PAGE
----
I would love to help recruit the next Master’s Tri-Chair for AOCC 2018! I can give you the ins and outs of the planning process. I had to make sacrifices and give up a lot of free time because of this conference, but it was the BEST decision I made as a student here at HGSE.   


AOCC Tri-Chairs with Tracie Jones from the Office of Student Affairs

Rashaida Melvin is a Master’s of Education candidate in the School Leadership Program. She has taught for three years and is excited about moving from the classroom into leadership. Rashaida is looking forward to serving both teachers and students in the future.


Community Building with “The Bachelor”

As you might imagine, Harvard is a place filled with really intelligent and driven people. Most times I can feel my IQ increasing just from walking around campus and taking in bits of conversation as I go. I’m grateful for the wealth of knowledge and expertise that exists in the people I get to interact with everyday—it’s a major reason why I chose to attend HGSE. Still, remembering that these very brilliant people are also just regular people, with regular-people interests, is such a comfort. I’m reminded this every Monday night, when a group of us Harvard students meet to watch The Bachelor.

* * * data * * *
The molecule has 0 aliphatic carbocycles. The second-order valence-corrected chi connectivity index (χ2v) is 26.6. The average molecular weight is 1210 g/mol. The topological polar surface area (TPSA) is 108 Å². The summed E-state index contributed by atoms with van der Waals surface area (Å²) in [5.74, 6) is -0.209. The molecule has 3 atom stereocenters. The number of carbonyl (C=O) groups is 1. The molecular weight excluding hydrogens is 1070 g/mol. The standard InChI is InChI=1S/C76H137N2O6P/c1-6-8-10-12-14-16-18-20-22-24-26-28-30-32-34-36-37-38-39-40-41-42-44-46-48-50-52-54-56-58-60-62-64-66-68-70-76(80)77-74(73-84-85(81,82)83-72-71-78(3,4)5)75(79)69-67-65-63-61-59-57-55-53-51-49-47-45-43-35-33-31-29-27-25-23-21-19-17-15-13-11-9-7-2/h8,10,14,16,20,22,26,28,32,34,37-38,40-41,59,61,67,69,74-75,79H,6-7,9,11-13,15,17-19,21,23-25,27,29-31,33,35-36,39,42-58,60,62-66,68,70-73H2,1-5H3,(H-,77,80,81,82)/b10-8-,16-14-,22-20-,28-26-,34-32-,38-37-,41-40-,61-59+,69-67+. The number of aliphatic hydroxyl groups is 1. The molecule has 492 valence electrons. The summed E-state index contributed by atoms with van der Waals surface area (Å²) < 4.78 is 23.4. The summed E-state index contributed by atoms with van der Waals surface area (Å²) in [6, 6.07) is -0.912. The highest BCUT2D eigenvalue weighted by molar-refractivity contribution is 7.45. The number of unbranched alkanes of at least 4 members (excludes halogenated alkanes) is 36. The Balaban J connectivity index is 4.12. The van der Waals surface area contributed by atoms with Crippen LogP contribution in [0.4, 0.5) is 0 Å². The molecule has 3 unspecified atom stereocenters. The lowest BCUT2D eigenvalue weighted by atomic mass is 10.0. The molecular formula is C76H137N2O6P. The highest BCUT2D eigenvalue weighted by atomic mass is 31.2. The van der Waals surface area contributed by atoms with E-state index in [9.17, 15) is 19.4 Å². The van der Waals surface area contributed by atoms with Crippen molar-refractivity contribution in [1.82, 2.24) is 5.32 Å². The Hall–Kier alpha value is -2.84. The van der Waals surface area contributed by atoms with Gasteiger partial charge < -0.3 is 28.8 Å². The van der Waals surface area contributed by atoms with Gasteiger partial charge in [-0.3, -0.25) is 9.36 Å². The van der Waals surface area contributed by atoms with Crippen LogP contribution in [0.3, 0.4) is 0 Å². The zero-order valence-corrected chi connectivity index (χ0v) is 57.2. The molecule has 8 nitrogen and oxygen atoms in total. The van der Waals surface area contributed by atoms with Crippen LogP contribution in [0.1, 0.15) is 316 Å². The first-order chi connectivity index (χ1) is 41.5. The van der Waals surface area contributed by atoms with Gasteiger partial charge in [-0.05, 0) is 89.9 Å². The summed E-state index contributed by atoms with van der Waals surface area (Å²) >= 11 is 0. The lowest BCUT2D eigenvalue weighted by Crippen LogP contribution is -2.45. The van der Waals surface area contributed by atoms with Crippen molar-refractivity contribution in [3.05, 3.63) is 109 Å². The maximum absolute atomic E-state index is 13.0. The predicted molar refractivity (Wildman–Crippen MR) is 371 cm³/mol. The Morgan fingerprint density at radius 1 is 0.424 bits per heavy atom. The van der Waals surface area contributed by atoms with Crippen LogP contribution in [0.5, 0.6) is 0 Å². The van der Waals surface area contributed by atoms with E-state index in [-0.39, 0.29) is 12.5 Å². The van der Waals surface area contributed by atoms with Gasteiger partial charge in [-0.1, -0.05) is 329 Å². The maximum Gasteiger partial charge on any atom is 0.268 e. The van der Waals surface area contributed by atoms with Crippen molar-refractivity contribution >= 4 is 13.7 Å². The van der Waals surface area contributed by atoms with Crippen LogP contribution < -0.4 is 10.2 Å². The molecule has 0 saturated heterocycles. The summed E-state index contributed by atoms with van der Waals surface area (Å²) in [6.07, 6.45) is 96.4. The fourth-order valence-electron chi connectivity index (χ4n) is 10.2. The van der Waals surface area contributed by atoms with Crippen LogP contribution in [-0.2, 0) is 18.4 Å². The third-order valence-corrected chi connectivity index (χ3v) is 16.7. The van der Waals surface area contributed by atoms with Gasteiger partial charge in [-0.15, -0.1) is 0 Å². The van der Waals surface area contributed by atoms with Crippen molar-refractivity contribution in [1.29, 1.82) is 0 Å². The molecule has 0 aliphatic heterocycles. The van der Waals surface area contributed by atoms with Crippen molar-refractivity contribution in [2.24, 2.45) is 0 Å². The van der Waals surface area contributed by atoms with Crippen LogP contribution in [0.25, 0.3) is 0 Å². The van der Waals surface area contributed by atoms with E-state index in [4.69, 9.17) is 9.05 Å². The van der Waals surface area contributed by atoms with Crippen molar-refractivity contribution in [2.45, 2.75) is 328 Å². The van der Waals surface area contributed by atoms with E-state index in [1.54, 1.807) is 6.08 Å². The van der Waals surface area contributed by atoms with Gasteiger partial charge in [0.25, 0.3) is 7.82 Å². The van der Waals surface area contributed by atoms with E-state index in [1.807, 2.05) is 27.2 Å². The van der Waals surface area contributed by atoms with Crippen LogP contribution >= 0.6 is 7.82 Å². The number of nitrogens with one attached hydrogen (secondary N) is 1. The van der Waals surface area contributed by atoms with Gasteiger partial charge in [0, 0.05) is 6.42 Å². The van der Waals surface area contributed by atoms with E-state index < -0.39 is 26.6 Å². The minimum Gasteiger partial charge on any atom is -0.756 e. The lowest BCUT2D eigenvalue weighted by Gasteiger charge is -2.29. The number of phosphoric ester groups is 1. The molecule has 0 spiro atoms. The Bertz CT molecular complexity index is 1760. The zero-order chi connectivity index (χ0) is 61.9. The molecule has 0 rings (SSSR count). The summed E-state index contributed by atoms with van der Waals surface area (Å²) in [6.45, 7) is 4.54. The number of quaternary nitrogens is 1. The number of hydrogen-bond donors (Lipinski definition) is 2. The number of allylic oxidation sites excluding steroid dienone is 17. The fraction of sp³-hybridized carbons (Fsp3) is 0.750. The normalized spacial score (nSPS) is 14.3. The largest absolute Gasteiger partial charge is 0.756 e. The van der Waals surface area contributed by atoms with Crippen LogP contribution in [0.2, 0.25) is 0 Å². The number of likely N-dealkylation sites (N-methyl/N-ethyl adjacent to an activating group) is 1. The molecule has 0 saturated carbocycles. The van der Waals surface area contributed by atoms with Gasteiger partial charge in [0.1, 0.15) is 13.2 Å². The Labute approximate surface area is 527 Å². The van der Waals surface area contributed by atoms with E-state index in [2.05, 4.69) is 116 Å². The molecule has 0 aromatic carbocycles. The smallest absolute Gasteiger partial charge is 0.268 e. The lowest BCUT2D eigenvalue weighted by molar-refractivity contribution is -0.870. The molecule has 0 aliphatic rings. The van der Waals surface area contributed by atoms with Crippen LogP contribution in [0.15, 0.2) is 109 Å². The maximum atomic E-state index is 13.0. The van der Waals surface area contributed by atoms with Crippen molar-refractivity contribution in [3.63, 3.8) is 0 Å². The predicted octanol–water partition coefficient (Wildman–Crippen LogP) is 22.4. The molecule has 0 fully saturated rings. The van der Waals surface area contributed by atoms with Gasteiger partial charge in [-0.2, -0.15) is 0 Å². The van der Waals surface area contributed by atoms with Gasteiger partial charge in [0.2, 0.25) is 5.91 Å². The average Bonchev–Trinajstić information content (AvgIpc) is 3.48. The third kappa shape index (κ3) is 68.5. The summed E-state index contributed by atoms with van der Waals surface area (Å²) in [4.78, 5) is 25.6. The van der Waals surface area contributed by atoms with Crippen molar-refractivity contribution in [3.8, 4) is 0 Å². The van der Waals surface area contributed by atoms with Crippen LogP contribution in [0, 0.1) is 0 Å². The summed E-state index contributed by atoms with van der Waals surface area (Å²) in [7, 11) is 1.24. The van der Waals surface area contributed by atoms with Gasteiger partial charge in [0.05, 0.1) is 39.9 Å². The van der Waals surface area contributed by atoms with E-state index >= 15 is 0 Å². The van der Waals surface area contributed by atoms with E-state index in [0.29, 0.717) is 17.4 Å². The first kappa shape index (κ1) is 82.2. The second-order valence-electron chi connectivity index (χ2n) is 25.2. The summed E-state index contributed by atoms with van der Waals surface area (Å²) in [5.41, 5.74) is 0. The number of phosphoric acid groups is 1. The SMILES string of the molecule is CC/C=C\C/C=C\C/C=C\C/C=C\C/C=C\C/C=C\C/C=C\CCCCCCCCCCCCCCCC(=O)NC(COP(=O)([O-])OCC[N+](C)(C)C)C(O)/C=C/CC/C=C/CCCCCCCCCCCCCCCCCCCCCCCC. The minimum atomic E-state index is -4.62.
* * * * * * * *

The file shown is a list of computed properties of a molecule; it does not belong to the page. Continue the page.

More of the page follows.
Being someone who has avoided the entire Bachelor franchise prior to this current season, I have to admit that when my friends Kathryn (HDP ‘17) and Manya (PSP ‘17) invited me to watch, I scoffed at the idea. Though, because they’d be watching the show in the TV room of our dorm, the Cronkhite Center, I figured there was no harm in moseying down to the basement for two hours of levity.